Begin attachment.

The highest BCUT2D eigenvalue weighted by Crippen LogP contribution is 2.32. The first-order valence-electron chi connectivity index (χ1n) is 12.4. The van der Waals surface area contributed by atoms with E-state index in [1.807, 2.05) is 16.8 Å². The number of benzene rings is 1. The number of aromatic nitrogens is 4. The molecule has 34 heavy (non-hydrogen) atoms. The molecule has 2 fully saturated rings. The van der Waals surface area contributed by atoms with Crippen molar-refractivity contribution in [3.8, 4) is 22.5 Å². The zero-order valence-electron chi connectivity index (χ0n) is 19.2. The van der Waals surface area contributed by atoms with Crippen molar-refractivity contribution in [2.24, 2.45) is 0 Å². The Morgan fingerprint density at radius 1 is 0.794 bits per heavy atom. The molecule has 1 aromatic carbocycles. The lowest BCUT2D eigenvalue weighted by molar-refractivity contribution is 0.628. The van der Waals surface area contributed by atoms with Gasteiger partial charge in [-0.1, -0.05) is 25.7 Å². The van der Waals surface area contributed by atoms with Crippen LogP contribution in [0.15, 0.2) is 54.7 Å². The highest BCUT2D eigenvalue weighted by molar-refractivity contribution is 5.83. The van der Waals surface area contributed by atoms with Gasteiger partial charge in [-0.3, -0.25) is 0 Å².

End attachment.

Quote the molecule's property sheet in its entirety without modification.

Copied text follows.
The highest BCUT2D eigenvalue weighted by Crippen LogP contribution is 2.32. The first-order valence-electron chi connectivity index (χ1n) is 12.4. The van der Waals surface area contributed by atoms with E-state index in [1.807, 2.05) is 16.8 Å². The number of benzene rings is 1. The number of aromatic nitrogens is 4. The molecule has 34 heavy (non-hydrogen) atoms. The molecule has 2 fully saturated rings. The van der Waals surface area contributed by atoms with Crippen molar-refractivity contribution in [3.8, 4) is 22.5 Å². The zero-order valence-electron chi connectivity index (χ0n) is 19.2. The van der Waals surface area contributed by atoms with Crippen molar-refractivity contribution in [2.24, 2.45) is 0 Å². The Morgan fingerprint density at radius 1 is 0.794 bits per heavy atom. The molecule has 1 aromatic carbocycles. The lowest BCUT2D eigenvalue weighted by molar-refractivity contribution is 0.628. The van der Waals surface area contributed by atoms with Gasteiger partial charge in [-0.1, -0.05) is 25.7 Å². The van der Waals surface area contributed by atoms with Crippen LogP contribution in [0.15, 0.2) is 54.7 Å². The highest BCUT2D eigenvalue weighted by molar-refractivity contribution is 5.83. The van der Waals surface area contributed by atoms with Gasteiger partial charge in [-0.3, -0.25) is 0 Å².